Investing Step #8: Health Savings Accounts

medicine

Photo by: KB35

This post is step 8 in our Investing Template.

The Health Savings Account is becoming a more popular option recently.  It is a great opportunity to save money on your medical insurance.  Despite that, it is still an under-used option. 

Health Savings Accounts allow you to contribute money to an account whose funds are designated specifically for health uses.  While many people might not immediately see the value in this, it represents an option in which you can almost immediately recoup a large percentage in savings.  If you are in a 33% tax bracket, then every expense you make using this account is essentially at a 50% discount. 

Imagine for example that you have to pay $100 for a prescription.  If you were to pay for this yourself you would have to make $150, on which you would pay $50 in taxes, leaving you the $100.  If you are able to make this purchase without paying taxes, you only have to earn $100.  Thus you have to pay 50% more for the purchase, meaning that you essentially “made” $50 by investing $100. 

Considerations

There are of course some caveats to these plans.  All of this is based on my understanding of the system which you should verify with your tax professional.  First of all, if you are self employed you can have an HSA, but your contributions are  an above the line deduction, as opposed to a pre-tax expense.  This means you will have to pay payroll taxes on them, but not Federal taxes. 

Another key consideration is that you probably don’t want to over-contribute.  More than likely other investments will do better than any savings interest you get on these accounts.  If you are building up a significant balance in your health savings account without a purpose in mind, you are probably contributing too much.  This is even more true with so-called “cafeteria” plans, which are very common.  In these plans, any money left in the account at the end of the year is forfeited.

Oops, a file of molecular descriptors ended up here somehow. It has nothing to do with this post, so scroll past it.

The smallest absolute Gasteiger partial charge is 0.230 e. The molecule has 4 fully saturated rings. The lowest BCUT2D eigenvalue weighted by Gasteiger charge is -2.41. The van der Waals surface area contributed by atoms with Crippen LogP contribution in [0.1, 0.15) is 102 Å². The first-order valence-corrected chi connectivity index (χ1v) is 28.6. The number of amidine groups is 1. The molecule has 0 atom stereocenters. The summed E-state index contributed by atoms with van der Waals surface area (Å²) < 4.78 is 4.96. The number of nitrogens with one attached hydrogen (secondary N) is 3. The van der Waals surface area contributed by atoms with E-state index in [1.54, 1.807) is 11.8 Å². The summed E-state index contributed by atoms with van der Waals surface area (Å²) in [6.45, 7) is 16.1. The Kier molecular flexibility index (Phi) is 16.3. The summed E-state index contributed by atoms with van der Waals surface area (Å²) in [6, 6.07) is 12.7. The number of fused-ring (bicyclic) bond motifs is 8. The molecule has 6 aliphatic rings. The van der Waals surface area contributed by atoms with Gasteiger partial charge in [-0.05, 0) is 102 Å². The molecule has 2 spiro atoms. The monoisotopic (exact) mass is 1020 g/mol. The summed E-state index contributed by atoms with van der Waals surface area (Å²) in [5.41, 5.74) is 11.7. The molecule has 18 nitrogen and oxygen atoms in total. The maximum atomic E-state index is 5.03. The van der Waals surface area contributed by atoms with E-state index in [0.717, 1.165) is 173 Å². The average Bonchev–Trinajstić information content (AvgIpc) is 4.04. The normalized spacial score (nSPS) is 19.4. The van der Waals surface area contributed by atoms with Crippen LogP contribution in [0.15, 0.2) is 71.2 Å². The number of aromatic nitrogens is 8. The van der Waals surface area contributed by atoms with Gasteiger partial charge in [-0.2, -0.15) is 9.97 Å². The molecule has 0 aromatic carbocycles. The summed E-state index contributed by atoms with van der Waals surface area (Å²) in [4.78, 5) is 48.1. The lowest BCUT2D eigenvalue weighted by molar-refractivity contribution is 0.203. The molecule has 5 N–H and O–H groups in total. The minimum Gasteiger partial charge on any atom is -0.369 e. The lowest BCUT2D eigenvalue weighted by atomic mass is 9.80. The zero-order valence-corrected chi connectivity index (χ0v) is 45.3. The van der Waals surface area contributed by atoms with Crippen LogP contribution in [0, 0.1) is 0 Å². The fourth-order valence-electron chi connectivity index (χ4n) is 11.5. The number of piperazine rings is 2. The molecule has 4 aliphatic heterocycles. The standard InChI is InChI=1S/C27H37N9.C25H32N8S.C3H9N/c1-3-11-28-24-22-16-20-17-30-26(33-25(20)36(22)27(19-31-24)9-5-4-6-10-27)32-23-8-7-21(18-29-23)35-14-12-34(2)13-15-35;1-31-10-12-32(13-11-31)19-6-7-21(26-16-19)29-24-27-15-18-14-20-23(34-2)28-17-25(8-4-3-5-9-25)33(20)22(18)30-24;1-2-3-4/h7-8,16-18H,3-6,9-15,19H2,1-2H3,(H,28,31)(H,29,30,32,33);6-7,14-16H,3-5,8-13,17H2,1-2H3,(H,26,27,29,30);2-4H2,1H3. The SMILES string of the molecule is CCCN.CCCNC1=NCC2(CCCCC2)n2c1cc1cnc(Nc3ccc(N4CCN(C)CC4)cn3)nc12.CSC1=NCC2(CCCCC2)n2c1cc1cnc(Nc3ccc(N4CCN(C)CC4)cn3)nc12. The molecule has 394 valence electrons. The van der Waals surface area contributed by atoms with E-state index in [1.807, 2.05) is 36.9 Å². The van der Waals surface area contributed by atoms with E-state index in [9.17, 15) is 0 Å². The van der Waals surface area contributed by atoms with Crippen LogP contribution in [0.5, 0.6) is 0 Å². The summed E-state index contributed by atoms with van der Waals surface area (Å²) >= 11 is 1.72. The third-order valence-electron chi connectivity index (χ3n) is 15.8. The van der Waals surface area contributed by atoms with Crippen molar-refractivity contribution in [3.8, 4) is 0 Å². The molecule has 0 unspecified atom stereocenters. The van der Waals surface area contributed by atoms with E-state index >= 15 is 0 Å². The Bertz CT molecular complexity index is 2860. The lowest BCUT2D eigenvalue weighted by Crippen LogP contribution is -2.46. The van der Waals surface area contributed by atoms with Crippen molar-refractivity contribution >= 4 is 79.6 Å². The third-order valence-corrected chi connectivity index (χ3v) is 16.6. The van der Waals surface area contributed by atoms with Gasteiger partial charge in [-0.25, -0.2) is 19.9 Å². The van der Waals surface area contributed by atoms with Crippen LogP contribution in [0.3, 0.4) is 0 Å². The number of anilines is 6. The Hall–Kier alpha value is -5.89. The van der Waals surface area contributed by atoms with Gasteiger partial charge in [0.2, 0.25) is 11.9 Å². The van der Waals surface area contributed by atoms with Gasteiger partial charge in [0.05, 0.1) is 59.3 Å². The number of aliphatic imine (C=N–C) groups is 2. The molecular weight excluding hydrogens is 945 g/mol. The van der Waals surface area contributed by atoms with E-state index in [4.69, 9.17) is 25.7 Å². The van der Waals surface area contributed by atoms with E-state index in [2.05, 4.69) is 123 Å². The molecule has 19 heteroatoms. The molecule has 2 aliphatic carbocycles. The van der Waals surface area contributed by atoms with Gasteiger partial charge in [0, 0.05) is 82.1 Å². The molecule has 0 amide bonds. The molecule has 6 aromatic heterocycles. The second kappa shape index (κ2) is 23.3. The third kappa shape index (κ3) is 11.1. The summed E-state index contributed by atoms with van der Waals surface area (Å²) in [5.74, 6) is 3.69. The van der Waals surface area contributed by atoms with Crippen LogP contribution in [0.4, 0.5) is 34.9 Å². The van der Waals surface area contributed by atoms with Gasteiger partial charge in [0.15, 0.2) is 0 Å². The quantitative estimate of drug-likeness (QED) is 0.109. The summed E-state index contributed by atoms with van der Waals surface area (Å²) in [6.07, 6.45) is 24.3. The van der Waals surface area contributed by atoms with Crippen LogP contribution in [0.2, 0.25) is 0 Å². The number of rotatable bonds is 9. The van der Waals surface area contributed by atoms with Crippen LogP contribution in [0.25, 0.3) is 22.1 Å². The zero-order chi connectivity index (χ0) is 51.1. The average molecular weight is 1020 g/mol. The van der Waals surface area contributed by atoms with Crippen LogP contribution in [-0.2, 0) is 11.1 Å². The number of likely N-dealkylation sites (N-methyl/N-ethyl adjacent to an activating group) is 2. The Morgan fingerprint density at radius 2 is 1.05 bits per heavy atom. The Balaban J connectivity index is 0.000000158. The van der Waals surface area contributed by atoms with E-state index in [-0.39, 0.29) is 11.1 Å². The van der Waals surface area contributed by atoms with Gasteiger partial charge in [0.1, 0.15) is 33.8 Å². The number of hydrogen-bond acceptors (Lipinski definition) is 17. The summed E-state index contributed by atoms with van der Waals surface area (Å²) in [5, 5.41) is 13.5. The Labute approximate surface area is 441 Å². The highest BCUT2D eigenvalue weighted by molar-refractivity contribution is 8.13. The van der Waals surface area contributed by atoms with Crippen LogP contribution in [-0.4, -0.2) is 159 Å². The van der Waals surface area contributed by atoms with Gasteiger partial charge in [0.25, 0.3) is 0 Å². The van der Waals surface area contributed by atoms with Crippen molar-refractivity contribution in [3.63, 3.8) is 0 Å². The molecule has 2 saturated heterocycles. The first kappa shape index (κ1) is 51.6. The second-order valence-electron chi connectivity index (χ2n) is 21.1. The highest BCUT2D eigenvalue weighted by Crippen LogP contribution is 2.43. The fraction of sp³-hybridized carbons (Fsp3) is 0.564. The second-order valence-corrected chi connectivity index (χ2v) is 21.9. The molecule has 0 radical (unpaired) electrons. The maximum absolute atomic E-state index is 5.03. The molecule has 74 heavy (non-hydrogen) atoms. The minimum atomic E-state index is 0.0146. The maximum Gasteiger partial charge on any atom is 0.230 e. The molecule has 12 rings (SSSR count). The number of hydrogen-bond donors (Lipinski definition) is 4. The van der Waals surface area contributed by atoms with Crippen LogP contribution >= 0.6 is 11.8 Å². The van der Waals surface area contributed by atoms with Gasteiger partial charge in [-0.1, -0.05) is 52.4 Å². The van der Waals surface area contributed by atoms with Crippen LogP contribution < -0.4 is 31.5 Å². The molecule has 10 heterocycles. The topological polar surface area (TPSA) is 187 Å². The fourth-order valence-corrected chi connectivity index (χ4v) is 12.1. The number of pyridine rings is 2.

Maximize Your Use

While over-contribution is a danger, most of us have many more medical expenses than we think in a typical year.  If you use birth control pills, contact lenses, or some other predictable expense and don’t have an HSA, you’re essentially paying voluntary taxes on those purchases.  Also you can use the fund to save for a long term purchase like LASIK or other medical procedures. 

In summary, you should seriously consider what your likely medical expenses are in the coming year and give serious thought to contributing that much to an HSA.  Assuming you are in the right ballpark about how much to contribute, you will net huge savings with no real risk.

One Response to “Investing Step #8: Health Savings Accounts”

  1. Equity Sweat says:

    I believe companies will be offer fewer cafeteria plans and more straight up HSAs, they’re just so much better for the employee.

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